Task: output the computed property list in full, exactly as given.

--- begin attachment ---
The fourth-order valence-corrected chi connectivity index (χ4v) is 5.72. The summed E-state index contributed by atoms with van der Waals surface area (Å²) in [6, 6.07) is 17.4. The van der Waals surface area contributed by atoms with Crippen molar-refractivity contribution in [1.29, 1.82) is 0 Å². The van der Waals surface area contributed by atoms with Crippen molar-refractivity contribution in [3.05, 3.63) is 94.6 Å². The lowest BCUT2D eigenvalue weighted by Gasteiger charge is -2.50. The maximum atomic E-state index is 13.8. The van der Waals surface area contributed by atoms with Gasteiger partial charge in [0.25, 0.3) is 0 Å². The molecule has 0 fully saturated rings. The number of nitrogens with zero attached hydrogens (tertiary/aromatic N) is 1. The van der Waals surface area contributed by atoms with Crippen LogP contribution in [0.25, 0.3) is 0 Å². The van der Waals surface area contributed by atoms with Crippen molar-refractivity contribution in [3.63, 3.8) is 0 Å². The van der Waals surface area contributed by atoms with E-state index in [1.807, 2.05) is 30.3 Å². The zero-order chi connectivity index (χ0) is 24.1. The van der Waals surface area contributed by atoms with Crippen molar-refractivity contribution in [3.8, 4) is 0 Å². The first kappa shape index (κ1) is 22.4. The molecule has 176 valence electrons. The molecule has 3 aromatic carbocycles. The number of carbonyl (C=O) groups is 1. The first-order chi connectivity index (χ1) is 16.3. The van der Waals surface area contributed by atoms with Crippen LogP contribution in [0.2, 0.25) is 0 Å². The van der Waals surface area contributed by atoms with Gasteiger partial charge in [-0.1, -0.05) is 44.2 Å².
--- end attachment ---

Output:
The fourth-order valence-corrected chi connectivity index (χ4v) is 5.72. The summed E-state index contributed by atoms with van der Waals surface area (Å²) in [6, 6.07) is 17.4. The van der Waals surface area contributed by atoms with Crippen molar-refractivity contribution in [1.29, 1.82) is 0 Å². The van der Waals surface area contributed by atoms with Crippen molar-refractivity contribution in [3.05, 3.63) is 94.6 Å². The lowest BCUT2D eigenvalue weighted by Gasteiger charge is -2.50. The maximum atomic E-state index is 13.8. The van der Waals surface area contributed by atoms with Gasteiger partial charge in [0.25, 0.3) is 0 Å². The molecule has 0 fully saturated rings. The number of nitrogens with zero attached hydrogens (tertiary/aromatic N) is 1. The van der Waals surface area contributed by atoms with Crippen LogP contribution in [0.25, 0.3) is 0 Å². The van der Waals surface area contributed by atoms with Crippen molar-refractivity contribution in [3.63, 3.8) is 0 Å². The van der Waals surface area contributed by atoms with E-state index in [1.807, 2.05) is 30.3 Å². The zero-order chi connectivity index (χ0) is 24.1. The van der Waals surface area contributed by atoms with Crippen molar-refractivity contribution in [3.8, 4) is 0 Å². The first kappa shape index (κ1) is 22.4. The molecule has 176 valence electrons. The molecule has 3 aromatic carbocycles. The number of carbonyl (C=O) groups is 1. The first-order chi connectivity index (χ1) is 16.3. The van der Waals surface area contributed by atoms with Crippen LogP contribution in [0.2, 0.25) is 0 Å². The van der Waals surface area contributed by atoms with Gasteiger partial charge in [-0.1, -0.05) is 44.2 Å².